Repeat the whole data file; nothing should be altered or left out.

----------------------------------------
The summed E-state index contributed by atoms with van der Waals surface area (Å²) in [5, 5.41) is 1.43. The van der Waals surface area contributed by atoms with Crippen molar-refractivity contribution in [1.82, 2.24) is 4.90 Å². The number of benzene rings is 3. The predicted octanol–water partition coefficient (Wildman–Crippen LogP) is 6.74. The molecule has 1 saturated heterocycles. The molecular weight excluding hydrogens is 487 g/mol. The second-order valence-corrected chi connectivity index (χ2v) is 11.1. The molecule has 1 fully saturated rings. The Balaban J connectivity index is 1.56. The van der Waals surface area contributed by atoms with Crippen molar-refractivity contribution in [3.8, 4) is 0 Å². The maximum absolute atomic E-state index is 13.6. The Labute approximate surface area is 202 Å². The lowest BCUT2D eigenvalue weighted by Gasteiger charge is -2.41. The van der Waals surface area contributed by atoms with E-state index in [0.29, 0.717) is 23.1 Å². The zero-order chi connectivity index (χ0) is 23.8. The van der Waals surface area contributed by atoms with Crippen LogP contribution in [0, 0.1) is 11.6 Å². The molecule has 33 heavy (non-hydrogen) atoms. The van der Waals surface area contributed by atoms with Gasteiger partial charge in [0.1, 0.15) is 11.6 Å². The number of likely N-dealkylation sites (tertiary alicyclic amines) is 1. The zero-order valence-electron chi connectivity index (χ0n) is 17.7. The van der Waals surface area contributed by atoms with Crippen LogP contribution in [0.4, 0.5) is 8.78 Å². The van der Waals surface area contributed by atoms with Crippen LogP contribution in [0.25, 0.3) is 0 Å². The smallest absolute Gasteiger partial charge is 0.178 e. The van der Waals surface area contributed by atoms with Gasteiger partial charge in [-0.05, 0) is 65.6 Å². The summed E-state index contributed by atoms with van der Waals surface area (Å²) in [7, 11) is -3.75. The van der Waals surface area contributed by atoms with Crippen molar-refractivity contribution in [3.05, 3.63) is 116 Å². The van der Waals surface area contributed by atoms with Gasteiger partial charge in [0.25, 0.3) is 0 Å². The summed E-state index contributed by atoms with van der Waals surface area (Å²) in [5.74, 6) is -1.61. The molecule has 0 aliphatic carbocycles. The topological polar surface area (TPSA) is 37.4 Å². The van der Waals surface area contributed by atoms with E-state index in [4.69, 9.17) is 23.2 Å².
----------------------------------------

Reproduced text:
The summed E-state index contributed by atoms with van der Waals surface area (Å²) in [5, 5.41) is 1.43. The van der Waals surface area contributed by atoms with Crippen molar-refractivity contribution in [1.82, 2.24) is 4.90 Å². The number of benzene rings is 3. The predicted octanol–water partition coefficient (Wildman–Crippen LogP) is 6.74. The molecule has 1 saturated heterocycles. The molecular weight excluding hydrogens is 487 g/mol. The second-order valence-corrected chi connectivity index (χ2v) is 11.1. The molecule has 1 fully saturated rings. The Balaban J connectivity index is 1.56. The van der Waals surface area contributed by atoms with Crippen molar-refractivity contribution in [3.8, 4) is 0 Å². The maximum absolute atomic E-state index is 13.6. The Labute approximate surface area is 202 Å². The lowest BCUT2D eigenvalue weighted by Gasteiger charge is -2.41. The van der Waals surface area contributed by atoms with E-state index in [0.29, 0.717) is 23.1 Å². The zero-order chi connectivity index (χ0) is 23.8. The van der Waals surface area contributed by atoms with Crippen LogP contribution in [0, 0.1) is 11.6 Å². The molecule has 33 heavy (non-hydrogen) atoms. The van der Waals surface area contributed by atoms with Gasteiger partial charge in [0.1, 0.15) is 11.6 Å². The number of likely N-dealkylation sites (tertiary alicyclic amines) is 1. The zero-order valence-electron chi connectivity index (χ0n) is 17.7. The van der Waals surface area contributed by atoms with Crippen LogP contribution in [0.4, 0.5) is 8.78 Å². The van der Waals surface area contributed by atoms with Crippen LogP contribution in [0.25, 0.3) is 0 Å². The smallest absolute Gasteiger partial charge is 0.178 e. The van der Waals surface area contributed by atoms with Gasteiger partial charge in [-0.05, 0) is 65.6 Å². The summed E-state index contributed by atoms with van der Waals surface area (Å²) in [7, 11) is -3.75. The van der Waals surface area contributed by atoms with Crippen molar-refractivity contribution in [3.05, 3.63) is 116 Å². The van der Waals surface area contributed by atoms with Gasteiger partial charge in [0.25, 0.3) is 0 Å². The summed E-state index contributed by atoms with van der Waals surface area (Å²) in [5.74, 6) is -1.61. The molecule has 0 aliphatic carbocycles. The topological polar surface area (TPSA) is 37.4 Å². The van der Waals surface area contributed by atoms with E-state index in [4.69, 9.17) is 23.2 Å².